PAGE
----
In recent years, to tackle the sheer volume of landfill waste and carbon footprint generated by popular entertainment events including #sporting tournaments, #music festivals and #carnivals, a raft of organisers have announced sustainable initiatives including the London Marathon, Glastonbury and the Scottish Open. In 2018, Westminster City Council collected 5200 kg of rubbish and 3500 kg of recycling in the aftermath of the London Marathon – including about 47,000 plastic bottles.
Most recently, Glastonbury has prohibited the sale of single use plastic water bottles during the festival and urged attendees to take reusable tents, wipes and water bottles to the festival instead of single use and disposable items.
As such, testing, inspection and certification specialist Bureau Veritas has stated that while such initiatives are crucial, event organisers can still go a step further in minimising the environmental impact of large scale events.
Charlotte Matthews, assistant consultant – sustainability at Bureau Veritas, who participated in this year’s London Marathon, said: ‘As David Attenborough’s ‘Blue Planet’ effect continues to put pressure on society to take drastic action on plastic waste, it is great to see the UK’s major event organisers responding with a host of sustainable initiatives.
‘While running the London Marathon, I saw first hand the positive impact such measures can have. From giving out glucose drinks in edible pouches to allowing participants the option to run with a water belt and even introducing a unique closed loop recycling system – this year’s race was certainly the greenest in its history.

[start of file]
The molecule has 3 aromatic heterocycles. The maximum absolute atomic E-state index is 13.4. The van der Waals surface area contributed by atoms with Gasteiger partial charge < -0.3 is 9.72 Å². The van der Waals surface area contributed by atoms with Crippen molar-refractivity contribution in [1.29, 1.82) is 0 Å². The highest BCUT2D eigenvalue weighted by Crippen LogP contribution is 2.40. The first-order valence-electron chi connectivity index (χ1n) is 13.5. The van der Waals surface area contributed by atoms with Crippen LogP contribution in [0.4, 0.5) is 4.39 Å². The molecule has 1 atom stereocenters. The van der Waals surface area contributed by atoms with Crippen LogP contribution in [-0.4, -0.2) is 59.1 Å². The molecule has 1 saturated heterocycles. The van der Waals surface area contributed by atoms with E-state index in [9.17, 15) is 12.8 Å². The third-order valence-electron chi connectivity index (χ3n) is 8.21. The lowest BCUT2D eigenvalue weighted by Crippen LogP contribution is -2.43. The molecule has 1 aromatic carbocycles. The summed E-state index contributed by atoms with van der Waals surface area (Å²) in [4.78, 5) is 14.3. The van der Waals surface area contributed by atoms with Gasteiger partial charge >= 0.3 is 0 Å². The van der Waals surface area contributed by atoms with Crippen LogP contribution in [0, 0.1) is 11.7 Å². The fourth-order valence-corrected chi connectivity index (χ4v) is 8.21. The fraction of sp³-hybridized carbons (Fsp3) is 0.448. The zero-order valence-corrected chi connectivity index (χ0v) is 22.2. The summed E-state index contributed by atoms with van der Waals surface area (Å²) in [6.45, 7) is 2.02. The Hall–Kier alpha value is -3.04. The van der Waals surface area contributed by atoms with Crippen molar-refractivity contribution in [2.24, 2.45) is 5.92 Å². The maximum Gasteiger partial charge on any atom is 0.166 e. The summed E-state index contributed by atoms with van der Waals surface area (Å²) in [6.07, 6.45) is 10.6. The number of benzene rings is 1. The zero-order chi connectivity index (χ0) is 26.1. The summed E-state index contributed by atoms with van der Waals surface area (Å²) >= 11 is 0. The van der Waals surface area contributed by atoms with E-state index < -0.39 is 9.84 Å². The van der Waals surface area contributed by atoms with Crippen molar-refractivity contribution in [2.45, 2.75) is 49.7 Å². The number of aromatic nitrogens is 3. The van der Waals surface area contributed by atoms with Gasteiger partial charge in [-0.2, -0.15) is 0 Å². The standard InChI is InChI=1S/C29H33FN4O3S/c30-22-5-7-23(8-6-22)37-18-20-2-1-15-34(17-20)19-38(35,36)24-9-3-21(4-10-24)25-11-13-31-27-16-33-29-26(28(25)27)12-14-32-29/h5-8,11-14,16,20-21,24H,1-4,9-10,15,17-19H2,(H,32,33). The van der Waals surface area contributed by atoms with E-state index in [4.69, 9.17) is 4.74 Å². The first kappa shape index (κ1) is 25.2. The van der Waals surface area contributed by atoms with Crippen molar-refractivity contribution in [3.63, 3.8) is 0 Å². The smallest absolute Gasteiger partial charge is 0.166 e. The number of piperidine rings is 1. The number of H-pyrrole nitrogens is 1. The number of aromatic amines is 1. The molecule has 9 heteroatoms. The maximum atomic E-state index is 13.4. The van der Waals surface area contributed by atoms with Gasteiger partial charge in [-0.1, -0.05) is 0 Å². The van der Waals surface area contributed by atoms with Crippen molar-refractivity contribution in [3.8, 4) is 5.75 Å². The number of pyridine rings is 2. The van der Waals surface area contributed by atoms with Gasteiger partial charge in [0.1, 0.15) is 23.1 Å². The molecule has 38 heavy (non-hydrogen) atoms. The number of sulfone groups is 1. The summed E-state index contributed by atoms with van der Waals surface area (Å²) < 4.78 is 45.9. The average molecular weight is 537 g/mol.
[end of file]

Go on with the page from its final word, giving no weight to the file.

‘However, to meet the growing public expectations on reducing the environmental impact of events such as sporting events, festivals and carnivals, organisers need to act now and up their game on sustainability, especially if we are to truly transition to a greener events industry and, ultimately, society.’
From ensuring all merchandise includes plastic free packaging to introducing compulsory electronic ticketing and even rethinking flyers, freebies and samples given out for marketing – there are a number of simple measures that can make a real difference, says Bureau Veritas.
Charlotte added, ‘We understand that for many organisers – big or small – managing the sustainable aspect of event planning can be difficult and inherently complex. Our advice is to start with a strategy that creates a positive environmental culture incorporating best practice into all aspects of an organisation and its events, and then improving on that through regular auditing and verification.’
Bureau Veritas has experience and technical expertise in helping organisers of large scale events improve their sustainability performance. This includes verifying claims of zero waste to landfill and carbon neutrality, supporting organisations plan their sustainability strategy as well as guidance and support to achieve accurate data collection to inform analysis of the performance of the event.